From Publishers Weekly
From various perspectives, 20 adoptive parents offer evocative, sometimes provocative, personal essays that have the liveliness and immediacy of prose fiction. Biological parents are variously imagined, sought and found in the opening section, "Reflections on Birth Parents." In "Encounters with the Unexpected," adoptive parents confront "postadoption depression," family wariness, ethnic identity issues and disabling psychological problems. Each family (single parent, gay parent, divorced parents, intra-family adoption, blended family) is adoptive in its unique way, persuasively confirmed in "Variations on Family." While the early sections focus on the parent-child relationship, the concluding "Personal Transformations" leans toward the child-to-parent effect; as one writer puts it, "I knew a child would rearrange my home life, but upend my career and worldview? Those two items weren't even on my list." Any parent will find commonality here, but the collection will especially engage adoptive parents in conversation and controversy with people who share their dilemmas and delights. Diverse as this collection is, it's worth noting that the essayists are professional writers (they include Jacquelyn Mitchard, Emily Prager and Dan Savage), most of the children are preadolescent and 11 of the adoptions are transnational (five of them from China).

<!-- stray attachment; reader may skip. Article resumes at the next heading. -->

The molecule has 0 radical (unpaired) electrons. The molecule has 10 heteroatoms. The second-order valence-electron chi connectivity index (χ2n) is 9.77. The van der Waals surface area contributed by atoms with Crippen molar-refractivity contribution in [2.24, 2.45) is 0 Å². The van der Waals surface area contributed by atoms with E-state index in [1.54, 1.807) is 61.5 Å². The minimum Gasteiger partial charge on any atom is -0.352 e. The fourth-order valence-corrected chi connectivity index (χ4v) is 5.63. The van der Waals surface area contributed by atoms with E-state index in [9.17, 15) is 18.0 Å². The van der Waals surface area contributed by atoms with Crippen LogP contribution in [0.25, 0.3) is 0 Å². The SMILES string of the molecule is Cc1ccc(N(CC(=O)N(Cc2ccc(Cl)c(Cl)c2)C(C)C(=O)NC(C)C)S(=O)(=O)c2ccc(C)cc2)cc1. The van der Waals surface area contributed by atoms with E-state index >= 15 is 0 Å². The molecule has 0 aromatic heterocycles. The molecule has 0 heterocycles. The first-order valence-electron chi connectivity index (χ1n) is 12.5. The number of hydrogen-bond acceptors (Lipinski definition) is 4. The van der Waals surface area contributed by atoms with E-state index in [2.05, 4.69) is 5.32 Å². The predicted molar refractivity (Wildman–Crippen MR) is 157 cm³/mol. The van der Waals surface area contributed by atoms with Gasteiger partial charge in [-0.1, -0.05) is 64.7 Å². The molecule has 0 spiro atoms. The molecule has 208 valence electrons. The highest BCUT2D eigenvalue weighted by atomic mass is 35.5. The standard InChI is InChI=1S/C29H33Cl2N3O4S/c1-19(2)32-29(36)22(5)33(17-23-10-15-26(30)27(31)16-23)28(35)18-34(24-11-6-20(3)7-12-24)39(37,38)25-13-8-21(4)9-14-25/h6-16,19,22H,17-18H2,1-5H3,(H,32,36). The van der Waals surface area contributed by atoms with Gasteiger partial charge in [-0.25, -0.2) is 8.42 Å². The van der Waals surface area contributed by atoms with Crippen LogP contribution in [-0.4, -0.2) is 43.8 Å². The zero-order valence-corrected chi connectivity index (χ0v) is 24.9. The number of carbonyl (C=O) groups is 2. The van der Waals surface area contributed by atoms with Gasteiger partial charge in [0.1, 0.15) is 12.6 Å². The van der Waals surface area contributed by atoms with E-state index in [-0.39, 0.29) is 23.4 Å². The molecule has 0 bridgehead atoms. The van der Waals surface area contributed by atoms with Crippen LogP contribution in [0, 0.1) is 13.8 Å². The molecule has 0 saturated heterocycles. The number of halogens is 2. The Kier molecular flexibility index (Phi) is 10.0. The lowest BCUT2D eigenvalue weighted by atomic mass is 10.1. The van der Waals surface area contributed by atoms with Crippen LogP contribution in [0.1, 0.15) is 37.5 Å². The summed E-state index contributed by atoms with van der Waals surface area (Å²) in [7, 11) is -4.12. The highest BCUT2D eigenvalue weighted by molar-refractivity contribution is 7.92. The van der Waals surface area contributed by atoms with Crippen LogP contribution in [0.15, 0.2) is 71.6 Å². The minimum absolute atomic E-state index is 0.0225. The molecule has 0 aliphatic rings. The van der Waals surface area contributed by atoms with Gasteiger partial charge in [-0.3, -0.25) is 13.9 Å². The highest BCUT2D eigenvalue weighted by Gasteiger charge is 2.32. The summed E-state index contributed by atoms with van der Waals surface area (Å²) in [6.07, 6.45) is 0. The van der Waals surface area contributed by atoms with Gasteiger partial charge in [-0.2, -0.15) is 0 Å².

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...a handy tool for adoptive parents-to-be or for those who simply want to learn the ins and outs. -- The Chicago Tribune, January 8, 2006
...a magical and candid collection, which I found impossible to put down -- Marybeth Lambe, Adoptive Families, December 2005A Love Like No Other
, accordingly, leans more in a literary direction than an instructional one. -- New York Times, November 27, 2005
Kruger and Smolowe's collection offers an exploration of raising adopted children as multidimensional as the experience itself. -- San Francisco Chronicle, November 6, 2005
[T]hese 19 moving dispatches speak most powerfully about contemporary family life. -- Health, November 2005
[an] impressive array of skillfully executed essays from the perspective of adoptive parents. -- Library Journal, November 1, 2005